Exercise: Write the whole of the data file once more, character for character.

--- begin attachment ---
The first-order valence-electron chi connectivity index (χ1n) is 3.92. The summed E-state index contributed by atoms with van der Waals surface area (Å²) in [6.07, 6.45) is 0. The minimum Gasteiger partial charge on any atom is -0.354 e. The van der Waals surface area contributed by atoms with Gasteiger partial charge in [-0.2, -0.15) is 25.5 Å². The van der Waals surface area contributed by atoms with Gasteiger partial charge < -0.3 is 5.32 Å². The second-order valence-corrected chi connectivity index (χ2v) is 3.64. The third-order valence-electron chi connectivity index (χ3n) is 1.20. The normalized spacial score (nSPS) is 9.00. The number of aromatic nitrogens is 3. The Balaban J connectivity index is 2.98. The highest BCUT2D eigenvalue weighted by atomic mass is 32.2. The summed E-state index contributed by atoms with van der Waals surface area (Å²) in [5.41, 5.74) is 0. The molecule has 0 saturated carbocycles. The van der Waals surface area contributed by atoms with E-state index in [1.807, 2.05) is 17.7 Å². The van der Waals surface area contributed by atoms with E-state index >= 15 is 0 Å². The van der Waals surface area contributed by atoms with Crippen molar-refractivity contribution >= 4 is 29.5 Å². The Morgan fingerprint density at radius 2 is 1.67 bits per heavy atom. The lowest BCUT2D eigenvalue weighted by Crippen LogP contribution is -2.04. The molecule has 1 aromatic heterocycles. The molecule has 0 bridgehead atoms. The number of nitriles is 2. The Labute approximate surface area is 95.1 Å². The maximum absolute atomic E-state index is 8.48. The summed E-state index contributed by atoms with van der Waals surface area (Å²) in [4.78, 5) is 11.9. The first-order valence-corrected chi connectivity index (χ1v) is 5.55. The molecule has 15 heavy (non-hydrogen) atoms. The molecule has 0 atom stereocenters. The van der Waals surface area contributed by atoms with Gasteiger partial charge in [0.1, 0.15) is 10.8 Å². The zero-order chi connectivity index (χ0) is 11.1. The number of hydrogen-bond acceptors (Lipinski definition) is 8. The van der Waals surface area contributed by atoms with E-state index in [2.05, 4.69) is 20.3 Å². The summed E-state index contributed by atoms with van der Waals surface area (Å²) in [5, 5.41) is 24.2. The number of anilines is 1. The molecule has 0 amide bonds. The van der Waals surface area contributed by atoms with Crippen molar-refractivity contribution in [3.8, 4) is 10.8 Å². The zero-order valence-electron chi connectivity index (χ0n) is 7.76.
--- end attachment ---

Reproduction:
The first-order valence-electron chi connectivity index (χ1n) is 3.92. The summed E-state index contributed by atoms with van der Waals surface area (Å²) in [6.07, 6.45) is 0. The minimum Gasteiger partial charge on any atom is -0.354 e. The van der Waals surface area contributed by atoms with Gasteiger partial charge in [-0.2, -0.15) is 25.5 Å². The van der Waals surface area contributed by atoms with Gasteiger partial charge < -0.3 is 5.32 Å². The second-order valence-corrected chi connectivity index (χ2v) is 3.64. The third-order valence-electron chi connectivity index (χ3n) is 1.20. The normalized spacial score (nSPS) is 9.00. The number of aromatic nitrogens is 3. The Balaban J connectivity index is 2.98. The highest BCUT2D eigenvalue weighted by atomic mass is 32.2. The summed E-state index contributed by atoms with van der Waals surface area (Å²) in [5.41, 5.74) is 0. The molecule has 0 saturated carbocycles. The van der Waals surface area contributed by atoms with E-state index in [1.807, 2.05) is 17.7 Å². The van der Waals surface area contributed by atoms with E-state index >= 15 is 0 Å². The van der Waals surface area contributed by atoms with Crippen molar-refractivity contribution >= 4 is 29.5 Å². The Morgan fingerprint density at radius 2 is 1.67 bits per heavy atom. The lowest BCUT2D eigenvalue weighted by Crippen LogP contribution is -2.04. The molecule has 1 aromatic heterocycles. The molecule has 0 bridgehead atoms. The number of nitriles is 2. The Labute approximate surface area is 95.1 Å². The maximum absolute atomic E-state index is 8.48. The summed E-state index contributed by atoms with van der Waals surface area (Å²) in [4.78, 5) is 11.9. The first-order valence-corrected chi connectivity index (χ1v) is 5.55. The molecule has 15 heavy (non-hydrogen) atoms. The molecule has 0 atom stereocenters. The van der Waals surface area contributed by atoms with Gasteiger partial charge in [0.1, 0.15) is 10.8 Å². The zero-order chi connectivity index (χ0) is 11.1. The number of hydrogen-bond acceptors (Lipinski definition) is 8. The van der Waals surface area contributed by atoms with E-state index in [2.05, 4.69) is 20.3 Å². The summed E-state index contributed by atoms with van der Waals surface area (Å²) in [5, 5.41) is 24.2. The number of anilines is 1. The molecule has 0 amide bonds. The van der Waals surface area contributed by atoms with Crippen molar-refractivity contribution in [3.8, 4) is 10.8 Å². The zero-order valence-electron chi connectivity index (χ0n) is 7.76.